MM: It’s typically recommended to stick with a TV show for four episodes before deciding whether or not it’s worth continuing with. The first three episodes of SHIELD are middling (or worse) affairs, so “Eye Spy” came as a pleasant surprise to me. It’s a genuinely good piece of TV that sees a lot of the more positive elements of SHIELD coalescing in a satisfying way.
The opening scene is a good example of this: the improved cinematography from “The Asset” returns here, and it makes for an initially thrilling start. Back at the plane, the dialogue is a lot more consistently executed (even May and Ward got laughs out of me). From here, the “Eye Spy” steadily improves; the stakeout scene, where Skye, Fitz, and Simmons are suddenly attacked by Akela, is a highlight (another plus: tolerable Fitz and Simmons dialogue!).
It’s also nice that the plot is pretty strong: Akela, a former apprentice of Coulson’s, is forced to commit crimes with the help of a robotic x-ray eye. If she resists, a failsafe explosive inside the eye will explode, killing her. It works well as a good thriller plot (the third act, where Ward has to complete Akela’s mission without tipping off her handler, is supremely enjoyable), but it’s also useful at dropping tantalizing hints about Coulson’s past.
I also liked how “Eye Spy” had a pretty sharp thematic focus: there’s a lot of commentary about the surveillance state going on in this episode. This is most obvious in the scenes concerning Akela and her handler, but it pops up in other scenes, especially early on when Coulson is able to easily track down Akela by scanning Facebook and Instagram.
SHIELD still has some work to do, but “Eye Spy” made me feel a whole lot better about the show. How about you?
ET: Hot damn, Matthew! They did it! SHIELD is saved! Bring out the Emmys!
Okay, that might be a bit of an overstatement, but I agree with your broader points. “Eye Spy” is the first episode of SHIELD I’d call solidly good. Never great, exactly, but good. The story they tell is moderately engaging, the banter is better, and the set-pieces were more efficiently thrilling.
It’s also worth noting that “Eye Spy” is sort of fantastically stupid in that fun, comic book kind of way. Some of these moments work better than others; Ward being told to seduce the security guard is his current finest moment, while I found the surveillance overtones you mentioned really overbearing and silly. Not to mention how Coulson and Akela profile our antagonist by noting that he calls flash drives “disk drives.” But I’ll take what I can get.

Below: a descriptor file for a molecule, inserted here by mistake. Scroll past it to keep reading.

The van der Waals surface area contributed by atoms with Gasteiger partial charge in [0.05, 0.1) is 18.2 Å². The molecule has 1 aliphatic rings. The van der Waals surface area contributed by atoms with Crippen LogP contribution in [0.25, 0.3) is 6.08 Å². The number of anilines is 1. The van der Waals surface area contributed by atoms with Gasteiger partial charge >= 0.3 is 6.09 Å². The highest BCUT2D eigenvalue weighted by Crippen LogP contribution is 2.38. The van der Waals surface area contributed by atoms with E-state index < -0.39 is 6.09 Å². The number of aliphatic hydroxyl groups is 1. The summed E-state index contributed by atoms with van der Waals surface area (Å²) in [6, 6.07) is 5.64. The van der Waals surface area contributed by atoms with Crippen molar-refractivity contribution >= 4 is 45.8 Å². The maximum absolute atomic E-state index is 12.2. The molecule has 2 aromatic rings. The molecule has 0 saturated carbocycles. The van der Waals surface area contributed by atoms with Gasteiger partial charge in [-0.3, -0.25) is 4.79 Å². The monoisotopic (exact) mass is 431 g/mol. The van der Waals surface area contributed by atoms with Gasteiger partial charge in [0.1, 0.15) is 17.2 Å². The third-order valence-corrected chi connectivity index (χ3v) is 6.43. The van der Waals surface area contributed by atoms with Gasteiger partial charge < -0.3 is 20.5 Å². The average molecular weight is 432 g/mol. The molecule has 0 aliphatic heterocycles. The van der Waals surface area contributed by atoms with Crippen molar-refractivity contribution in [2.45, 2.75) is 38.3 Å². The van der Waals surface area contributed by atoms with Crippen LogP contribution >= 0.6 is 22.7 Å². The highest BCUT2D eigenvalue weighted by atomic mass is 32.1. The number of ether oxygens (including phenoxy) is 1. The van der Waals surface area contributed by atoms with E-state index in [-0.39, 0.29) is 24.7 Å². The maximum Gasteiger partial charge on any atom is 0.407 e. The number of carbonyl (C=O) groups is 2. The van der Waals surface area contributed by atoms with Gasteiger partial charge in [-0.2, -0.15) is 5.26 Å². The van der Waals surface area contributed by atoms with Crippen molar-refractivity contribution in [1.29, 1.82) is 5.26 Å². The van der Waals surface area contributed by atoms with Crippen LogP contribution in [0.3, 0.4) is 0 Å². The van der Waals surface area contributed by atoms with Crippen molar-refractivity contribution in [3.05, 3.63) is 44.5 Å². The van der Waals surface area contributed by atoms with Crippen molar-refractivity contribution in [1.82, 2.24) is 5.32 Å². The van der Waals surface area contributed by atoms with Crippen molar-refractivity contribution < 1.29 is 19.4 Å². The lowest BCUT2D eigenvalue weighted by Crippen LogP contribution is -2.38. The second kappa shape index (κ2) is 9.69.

Those last fifteen minutes, though. It’s the first sequence that’s really lived up to the show’s action movie/high budget ambitions. It juggles every part of the team in different locations, all intertwining and affecting each other through osmosis. It’s the most that SHIELD has engaged me to date.
And, like you said, there were fewer side character problems! May is still pretty uninteresting, but Fitz and Simmons got some pretty good lines in, and Ward is far and away used better here than he has been before. He’s pretty alright as a straight man, but as an emotional well, or a love interest, or a quip-filled hero, I still find him more than a little off.
I’m excited to see where SHIELD goes next, which is a definite step up from my mood on it last week. They seem to have cracked the nut, at least once, on a procedural format, but couldn’t this show be so much more? What say you, Matthew?
MM: Glad for the concurrence! The surveillance state stuff, while admittedly a bit more clunky than I’d like, is at least a sign that the show might want to say something from time to time. It’s the sort of thing that pushed Whedon’s previous shows to another level.
That said, I don’t think we can really expect too much more than this level of quality for the time being. SHIELD, for the moment at least, seems pretty content to toss a couple of tidbits about its mythology rather than commit to any sort of serialized format.
If this show was more serialized though? Aside from the train wreck that was Angel season 4, Whedon-affiliated shows have always benefited from that kind of structure. It’s just arguably a far more efficient system for deepening characters and their relationships.
Still, “Eye Spy” depicts a version of the show that I’m currently content with watching. Colorful characters spouting witty one-liners in a fantastical setting? With this episode, SHIELD gets a step closer to such being such a show.